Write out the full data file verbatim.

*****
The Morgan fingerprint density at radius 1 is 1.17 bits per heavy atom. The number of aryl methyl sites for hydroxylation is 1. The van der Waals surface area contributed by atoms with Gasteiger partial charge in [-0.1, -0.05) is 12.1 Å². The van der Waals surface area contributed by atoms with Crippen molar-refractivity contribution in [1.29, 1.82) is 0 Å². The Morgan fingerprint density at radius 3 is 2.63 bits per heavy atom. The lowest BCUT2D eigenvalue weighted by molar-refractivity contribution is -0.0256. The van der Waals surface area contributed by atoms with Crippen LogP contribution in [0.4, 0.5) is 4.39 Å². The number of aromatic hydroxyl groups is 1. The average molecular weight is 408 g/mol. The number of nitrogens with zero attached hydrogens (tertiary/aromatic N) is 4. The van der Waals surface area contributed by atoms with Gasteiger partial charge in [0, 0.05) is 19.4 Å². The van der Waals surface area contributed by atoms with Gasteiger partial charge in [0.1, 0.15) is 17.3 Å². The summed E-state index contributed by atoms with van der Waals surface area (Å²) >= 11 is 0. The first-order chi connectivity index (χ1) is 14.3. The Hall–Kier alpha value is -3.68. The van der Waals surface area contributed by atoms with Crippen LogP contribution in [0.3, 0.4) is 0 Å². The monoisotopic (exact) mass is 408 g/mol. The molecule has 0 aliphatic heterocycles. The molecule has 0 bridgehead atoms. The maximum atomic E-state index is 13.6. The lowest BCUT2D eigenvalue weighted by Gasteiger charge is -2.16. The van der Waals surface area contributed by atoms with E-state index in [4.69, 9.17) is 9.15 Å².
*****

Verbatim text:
The Morgan fingerprint density at radius 1 is 1.17 bits per heavy atom. The number of aryl methyl sites for hydroxylation is 1. The van der Waals surface area contributed by atoms with Gasteiger partial charge in [-0.1, -0.05) is 12.1 Å². The van der Waals surface area contributed by atoms with Crippen molar-refractivity contribution in [1.29, 1.82) is 0 Å². The Morgan fingerprint density at radius 3 is 2.63 bits per heavy atom. The lowest BCUT2D eigenvalue weighted by molar-refractivity contribution is -0.0256. The van der Waals surface area contributed by atoms with Crippen LogP contribution in [0.4, 0.5) is 4.39 Å². The number of aromatic hydroxyl groups is 1. The average molecular weight is 408 g/mol. The number of nitrogens with zero attached hydrogens (tertiary/aromatic N) is 4. The van der Waals surface area contributed by atoms with Gasteiger partial charge in [0, 0.05) is 19.4 Å². The van der Waals surface area contributed by atoms with Gasteiger partial charge in [0.1, 0.15) is 17.3 Å². The summed E-state index contributed by atoms with van der Waals surface area (Å²) >= 11 is 0. The first-order chi connectivity index (χ1) is 14.3. The Hall–Kier alpha value is -3.68. The van der Waals surface area contributed by atoms with Crippen LogP contribution in [0.3, 0.4) is 0 Å². The monoisotopic (exact) mass is 408 g/mol. The molecule has 0 aliphatic heterocycles. The molecule has 0 bridgehead atoms. The maximum atomic E-state index is 13.6. The lowest BCUT2D eigenvalue weighted by Gasteiger charge is -2.16. The van der Waals surface area contributed by atoms with E-state index in [4.69, 9.17) is 9.15 Å².